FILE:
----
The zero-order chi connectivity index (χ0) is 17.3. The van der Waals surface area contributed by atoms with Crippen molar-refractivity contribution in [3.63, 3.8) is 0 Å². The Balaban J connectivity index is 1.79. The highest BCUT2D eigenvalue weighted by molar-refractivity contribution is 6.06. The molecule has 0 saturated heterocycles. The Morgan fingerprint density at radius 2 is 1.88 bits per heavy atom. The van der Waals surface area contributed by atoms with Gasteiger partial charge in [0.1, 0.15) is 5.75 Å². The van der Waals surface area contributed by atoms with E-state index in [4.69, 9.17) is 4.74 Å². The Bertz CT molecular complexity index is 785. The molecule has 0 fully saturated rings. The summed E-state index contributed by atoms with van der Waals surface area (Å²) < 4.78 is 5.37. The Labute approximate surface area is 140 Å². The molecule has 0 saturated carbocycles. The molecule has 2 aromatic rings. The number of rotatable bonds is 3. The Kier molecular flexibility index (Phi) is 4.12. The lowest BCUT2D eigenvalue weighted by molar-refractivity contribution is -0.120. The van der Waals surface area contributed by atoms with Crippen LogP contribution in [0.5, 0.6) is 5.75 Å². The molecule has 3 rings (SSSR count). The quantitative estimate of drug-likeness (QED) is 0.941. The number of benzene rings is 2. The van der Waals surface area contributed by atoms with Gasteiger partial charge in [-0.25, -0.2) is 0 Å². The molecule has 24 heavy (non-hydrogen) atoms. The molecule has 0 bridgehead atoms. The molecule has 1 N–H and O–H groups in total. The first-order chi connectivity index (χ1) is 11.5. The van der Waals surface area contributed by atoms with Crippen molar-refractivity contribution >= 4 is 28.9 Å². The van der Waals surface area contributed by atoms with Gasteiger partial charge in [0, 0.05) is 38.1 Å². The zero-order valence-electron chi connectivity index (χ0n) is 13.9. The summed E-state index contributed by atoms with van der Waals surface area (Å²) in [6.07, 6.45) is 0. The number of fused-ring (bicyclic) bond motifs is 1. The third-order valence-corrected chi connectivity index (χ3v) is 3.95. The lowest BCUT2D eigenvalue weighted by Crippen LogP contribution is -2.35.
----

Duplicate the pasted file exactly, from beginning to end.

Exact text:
The zero-order chi connectivity index (χ0) is 17.3. The van der Waals surface area contributed by atoms with Crippen molar-refractivity contribution in [3.63, 3.8) is 0 Å². The Balaban J connectivity index is 1.79. The highest BCUT2D eigenvalue weighted by molar-refractivity contribution is 6.06. The molecule has 0 saturated heterocycles. The Morgan fingerprint density at radius 2 is 1.88 bits per heavy atom. The van der Waals surface area contributed by atoms with Gasteiger partial charge in [0.1, 0.15) is 5.75 Å². The van der Waals surface area contributed by atoms with E-state index in [4.69, 9.17) is 4.74 Å². The Bertz CT molecular complexity index is 785. The molecule has 0 fully saturated rings. The summed E-state index contributed by atoms with van der Waals surface area (Å²) < 4.78 is 5.37. The Labute approximate surface area is 140 Å². The molecule has 0 saturated carbocycles. The molecule has 2 aromatic rings. The number of rotatable bonds is 3. The Kier molecular flexibility index (Phi) is 4.12. The lowest BCUT2D eigenvalue weighted by molar-refractivity contribution is -0.120. The van der Waals surface area contributed by atoms with Crippen LogP contribution in [0.5, 0.6) is 5.75 Å². The molecule has 3 rings (SSSR count). The quantitative estimate of drug-likeness (QED) is 0.941. The number of benzene rings is 2. The van der Waals surface area contributed by atoms with Gasteiger partial charge in [-0.25, -0.2) is 0 Å². The molecule has 24 heavy (non-hydrogen) atoms. The molecule has 0 bridgehead atoms. The molecule has 1 N–H and O–H groups in total. The first-order chi connectivity index (χ1) is 11.5. The van der Waals surface area contributed by atoms with Crippen molar-refractivity contribution >= 4 is 28.9 Å². The van der Waals surface area contributed by atoms with Gasteiger partial charge in [0, 0.05) is 38.1 Å². The zero-order valence-electron chi connectivity index (χ0n) is 13.9. The summed E-state index contributed by atoms with van der Waals surface area (Å²) in [6.07, 6.45) is 0. The number of fused-ring (bicyclic) bond motifs is 1. The third-order valence-corrected chi connectivity index (χ3v) is 3.95. The lowest BCUT2D eigenvalue weighted by Crippen LogP contribution is -2.35.